For Duffy and many of the members of the ASG, that bridge to Nashville is important, even though recent efforts by Save Austin Music to urge local government to help create more of an industry infrastructure in the city is met with a surprising dose of skepticism from the group. Those doubts are born from experience in the case of Bob Cheevers, who sought refuge in Austin after years of toiling in the Nashville machine.
"I loved living there and worked real hard, but there's a kind of toxicity to Nashville," admits Cheevers. "Once you get that dollar bill involved, it becomes about the dollar and the formula. In Nashville, L.A., and New York, they're still churning out commercial product, but the majors are dinosaurs now, and small indie labels have grown. The best news of all is that you can record a great record in your home – you can start your own label or publishing company.
"[ASG] is plugging into that."
The dichotomy of digital innovation and songwriters trying to penetrate the traditional system is an uneasy balance observable throughout the weekend. Rymer estimates that around a quarter of Montage Music Group's interest is now concerned with licensing to what was once considered alternative outlets: television and film. Yet the ambition of most ASG members is to place a song with an established act.
"People in Nashville like to go with known quantities," Rymer notes. "The heads of labels, A&R, artists, they like to cut songs from known, hit writers. It's a safer bet ... but there are folks that I've run in to down here and am pretty impressed with what they're doing, like Betty Soo."
Betty Soo serves as one of ASG's burgeoning homegrown notables. Having joined the organization's workshops in 2005 when she first began writing songs, they have helped hone her craft and network contacts that have led to her putting out her debut album, Little Tiny Secrets ("Texas Platters," Nov. 16, 2007), and touring nationally.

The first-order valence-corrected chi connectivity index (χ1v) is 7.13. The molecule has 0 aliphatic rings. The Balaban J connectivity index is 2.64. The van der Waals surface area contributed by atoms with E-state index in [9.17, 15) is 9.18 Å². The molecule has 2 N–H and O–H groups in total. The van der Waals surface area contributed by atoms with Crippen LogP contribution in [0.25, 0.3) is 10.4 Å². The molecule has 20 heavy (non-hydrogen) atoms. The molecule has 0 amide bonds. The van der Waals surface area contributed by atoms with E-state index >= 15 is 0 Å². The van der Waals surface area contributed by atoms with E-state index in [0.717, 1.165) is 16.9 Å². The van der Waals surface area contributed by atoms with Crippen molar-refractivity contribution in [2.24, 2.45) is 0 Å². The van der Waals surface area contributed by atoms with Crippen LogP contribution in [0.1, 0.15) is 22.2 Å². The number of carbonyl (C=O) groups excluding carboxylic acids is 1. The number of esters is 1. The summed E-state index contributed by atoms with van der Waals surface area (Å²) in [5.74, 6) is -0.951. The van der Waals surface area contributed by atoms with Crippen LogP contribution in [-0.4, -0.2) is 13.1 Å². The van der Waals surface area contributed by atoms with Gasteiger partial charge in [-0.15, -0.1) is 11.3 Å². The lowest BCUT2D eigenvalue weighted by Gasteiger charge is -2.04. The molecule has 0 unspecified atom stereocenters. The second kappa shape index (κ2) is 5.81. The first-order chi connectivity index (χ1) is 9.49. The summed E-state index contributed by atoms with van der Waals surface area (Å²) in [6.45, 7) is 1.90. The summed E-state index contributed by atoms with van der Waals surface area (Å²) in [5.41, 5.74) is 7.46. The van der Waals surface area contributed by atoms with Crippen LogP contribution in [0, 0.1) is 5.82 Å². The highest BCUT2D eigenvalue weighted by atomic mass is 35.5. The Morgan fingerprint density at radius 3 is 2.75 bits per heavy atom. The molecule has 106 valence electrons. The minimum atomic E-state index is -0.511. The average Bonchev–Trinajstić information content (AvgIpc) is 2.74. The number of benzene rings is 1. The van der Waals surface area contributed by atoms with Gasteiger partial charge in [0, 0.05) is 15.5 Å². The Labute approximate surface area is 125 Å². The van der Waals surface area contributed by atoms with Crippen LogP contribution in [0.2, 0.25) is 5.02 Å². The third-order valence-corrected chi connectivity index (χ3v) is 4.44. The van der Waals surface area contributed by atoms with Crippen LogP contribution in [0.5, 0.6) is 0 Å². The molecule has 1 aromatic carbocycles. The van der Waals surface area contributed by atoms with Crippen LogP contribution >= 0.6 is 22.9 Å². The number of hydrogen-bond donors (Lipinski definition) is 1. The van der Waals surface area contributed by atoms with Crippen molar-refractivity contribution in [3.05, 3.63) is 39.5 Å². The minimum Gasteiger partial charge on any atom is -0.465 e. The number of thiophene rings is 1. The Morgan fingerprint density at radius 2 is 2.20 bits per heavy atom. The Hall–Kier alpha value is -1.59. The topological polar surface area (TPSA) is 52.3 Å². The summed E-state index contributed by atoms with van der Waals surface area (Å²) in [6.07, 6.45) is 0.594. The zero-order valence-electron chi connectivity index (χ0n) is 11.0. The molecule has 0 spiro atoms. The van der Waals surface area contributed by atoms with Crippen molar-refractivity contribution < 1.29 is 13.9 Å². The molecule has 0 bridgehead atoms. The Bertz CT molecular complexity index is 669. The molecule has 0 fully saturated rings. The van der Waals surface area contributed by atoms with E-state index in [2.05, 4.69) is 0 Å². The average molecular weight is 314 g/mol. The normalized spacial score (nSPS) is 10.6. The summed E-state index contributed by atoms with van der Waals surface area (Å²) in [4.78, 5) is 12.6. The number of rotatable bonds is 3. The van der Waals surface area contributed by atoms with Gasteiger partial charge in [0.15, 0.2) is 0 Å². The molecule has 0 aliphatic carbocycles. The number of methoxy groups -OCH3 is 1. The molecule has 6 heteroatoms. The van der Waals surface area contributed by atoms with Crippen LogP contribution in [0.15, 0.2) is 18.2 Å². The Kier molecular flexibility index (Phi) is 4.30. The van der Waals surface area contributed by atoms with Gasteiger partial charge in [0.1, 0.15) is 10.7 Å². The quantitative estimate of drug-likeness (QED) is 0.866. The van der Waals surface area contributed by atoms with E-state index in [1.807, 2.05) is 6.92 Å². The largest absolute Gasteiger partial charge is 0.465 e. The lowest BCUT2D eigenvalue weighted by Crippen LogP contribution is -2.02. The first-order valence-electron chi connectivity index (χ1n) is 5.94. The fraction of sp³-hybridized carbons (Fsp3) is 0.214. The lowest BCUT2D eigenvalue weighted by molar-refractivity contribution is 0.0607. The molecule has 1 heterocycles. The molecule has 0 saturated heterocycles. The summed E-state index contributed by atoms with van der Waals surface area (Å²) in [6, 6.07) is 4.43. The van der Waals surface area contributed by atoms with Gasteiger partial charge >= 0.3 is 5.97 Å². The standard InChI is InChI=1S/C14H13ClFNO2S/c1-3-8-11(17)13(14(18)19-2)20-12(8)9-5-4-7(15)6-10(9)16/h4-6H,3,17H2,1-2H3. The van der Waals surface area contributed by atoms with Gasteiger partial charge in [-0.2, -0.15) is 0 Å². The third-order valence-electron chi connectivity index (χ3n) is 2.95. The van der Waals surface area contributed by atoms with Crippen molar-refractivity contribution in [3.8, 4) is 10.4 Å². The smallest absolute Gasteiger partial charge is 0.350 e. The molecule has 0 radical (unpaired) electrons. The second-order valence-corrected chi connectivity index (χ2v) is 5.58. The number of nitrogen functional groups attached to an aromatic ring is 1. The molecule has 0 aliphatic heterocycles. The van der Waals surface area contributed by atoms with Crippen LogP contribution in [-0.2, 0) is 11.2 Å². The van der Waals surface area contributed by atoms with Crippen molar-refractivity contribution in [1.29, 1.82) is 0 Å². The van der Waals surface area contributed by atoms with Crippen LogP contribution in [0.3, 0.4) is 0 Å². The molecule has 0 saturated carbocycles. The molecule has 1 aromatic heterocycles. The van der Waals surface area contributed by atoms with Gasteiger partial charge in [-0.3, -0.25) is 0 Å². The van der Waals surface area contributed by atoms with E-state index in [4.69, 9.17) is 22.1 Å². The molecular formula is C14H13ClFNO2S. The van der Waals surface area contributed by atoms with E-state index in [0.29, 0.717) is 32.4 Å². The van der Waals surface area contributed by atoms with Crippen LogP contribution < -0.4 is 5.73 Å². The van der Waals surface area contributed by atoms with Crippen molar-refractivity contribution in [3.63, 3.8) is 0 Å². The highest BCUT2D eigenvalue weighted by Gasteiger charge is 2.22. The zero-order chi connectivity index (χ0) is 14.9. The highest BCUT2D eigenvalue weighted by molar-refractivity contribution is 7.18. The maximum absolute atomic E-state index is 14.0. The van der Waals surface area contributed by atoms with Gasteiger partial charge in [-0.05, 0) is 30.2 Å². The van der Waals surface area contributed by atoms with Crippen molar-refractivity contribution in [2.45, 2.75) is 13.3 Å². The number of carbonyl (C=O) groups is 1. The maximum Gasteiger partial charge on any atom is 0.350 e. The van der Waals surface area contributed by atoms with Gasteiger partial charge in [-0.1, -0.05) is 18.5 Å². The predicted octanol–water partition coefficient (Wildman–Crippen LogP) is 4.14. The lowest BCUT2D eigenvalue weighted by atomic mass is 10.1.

"I like that this symposium is just about the songwriting," offers Soo. "I wouldn't want it to be about performance – there are already things like that. You can go to South by Southwest or Americana [Festival] or the Folk Alliance and get as much information as you want about how to polish your performance.
"But if you want to build relationships with people in Nashville or those that allow you to pitch your songs, that's not findable or accessible information. That's what makes this a valuable and separate event for me."
Soo is also an anomaly in ASG. Her youthful twentysomething presence stands out in a room with writers mostly twice her age. ASG is creating a number of programs to involve local songwriters in their teens, but as yet, there's scant outreach from the organization to attract the young songwriters already shaping the sound of Austin's music future.
"It would be great to get some younger people involved, and it's a very country-oriented thing, which is fine, but in this town, a lot of the younger writers aren't country writers," notes Graham Weber, who hosts open mics at the Cactus Cafe and attended the symposium for the first time. "This could be a very valuable tool for so many people in this town who want to do better things for their music, in whatever way they want to interpret that."